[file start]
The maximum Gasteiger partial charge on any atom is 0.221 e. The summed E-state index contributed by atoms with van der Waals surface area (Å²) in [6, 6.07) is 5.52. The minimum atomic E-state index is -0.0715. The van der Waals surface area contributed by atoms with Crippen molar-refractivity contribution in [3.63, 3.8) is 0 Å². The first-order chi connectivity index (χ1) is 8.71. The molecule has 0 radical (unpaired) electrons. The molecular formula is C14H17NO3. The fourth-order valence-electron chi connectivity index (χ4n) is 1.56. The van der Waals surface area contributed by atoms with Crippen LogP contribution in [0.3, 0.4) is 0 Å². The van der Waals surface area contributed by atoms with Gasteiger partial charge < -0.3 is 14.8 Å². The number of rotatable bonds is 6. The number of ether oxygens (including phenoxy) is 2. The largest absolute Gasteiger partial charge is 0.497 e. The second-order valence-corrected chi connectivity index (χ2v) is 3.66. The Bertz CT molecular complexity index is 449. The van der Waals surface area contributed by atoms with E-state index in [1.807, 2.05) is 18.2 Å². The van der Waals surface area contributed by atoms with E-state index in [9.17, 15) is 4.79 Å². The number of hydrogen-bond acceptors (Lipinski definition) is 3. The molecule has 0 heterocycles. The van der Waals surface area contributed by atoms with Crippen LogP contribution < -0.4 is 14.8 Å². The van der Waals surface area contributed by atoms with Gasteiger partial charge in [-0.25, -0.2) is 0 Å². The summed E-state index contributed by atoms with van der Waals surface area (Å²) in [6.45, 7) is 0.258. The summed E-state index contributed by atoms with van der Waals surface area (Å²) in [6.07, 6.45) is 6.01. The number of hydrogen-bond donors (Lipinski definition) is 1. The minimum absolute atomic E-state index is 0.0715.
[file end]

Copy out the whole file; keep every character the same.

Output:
The maximum Gasteiger partial charge on any atom is 0.221 e. The summed E-state index contributed by atoms with van der Waals surface area (Å²) in [6, 6.07) is 5.52. The minimum atomic E-state index is -0.0715. The van der Waals surface area contributed by atoms with Crippen molar-refractivity contribution in [3.63, 3.8) is 0 Å². The first-order chi connectivity index (χ1) is 8.71. The molecule has 0 radical (unpaired) electrons. The molecular formula is C14H17NO3. The fourth-order valence-electron chi connectivity index (χ4n) is 1.56. The van der Waals surface area contributed by atoms with Crippen LogP contribution in [0.3, 0.4) is 0 Å². The van der Waals surface area contributed by atoms with Gasteiger partial charge < -0.3 is 14.8 Å². The number of rotatable bonds is 6. The number of ether oxygens (including phenoxy) is 2. The largest absolute Gasteiger partial charge is 0.497 e. The second-order valence-corrected chi connectivity index (χ2v) is 3.66. The Bertz CT molecular complexity index is 449. The van der Waals surface area contributed by atoms with E-state index in [1.807, 2.05) is 18.2 Å². The van der Waals surface area contributed by atoms with E-state index in [9.17, 15) is 4.79 Å². The number of hydrogen-bond acceptors (Lipinski definition) is 3. The molecule has 0 heterocycles. The van der Waals surface area contributed by atoms with Crippen LogP contribution < -0.4 is 14.8 Å². The van der Waals surface area contributed by atoms with Gasteiger partial charge in [-0.25, -0.2) is 0 Å². The summed E-state index contributed by atoms with van der Waals surface area (Å²) in [6.45, 7) is 0.258. The summed E-state index contributed by atoms with van der Waals surface area (Å²) in [6.07, 6.45) is 6.01. The number of hydrogen-bond donors (Lipinski definition) is 1. The minimum absolute atomic E-state index is 0.0715.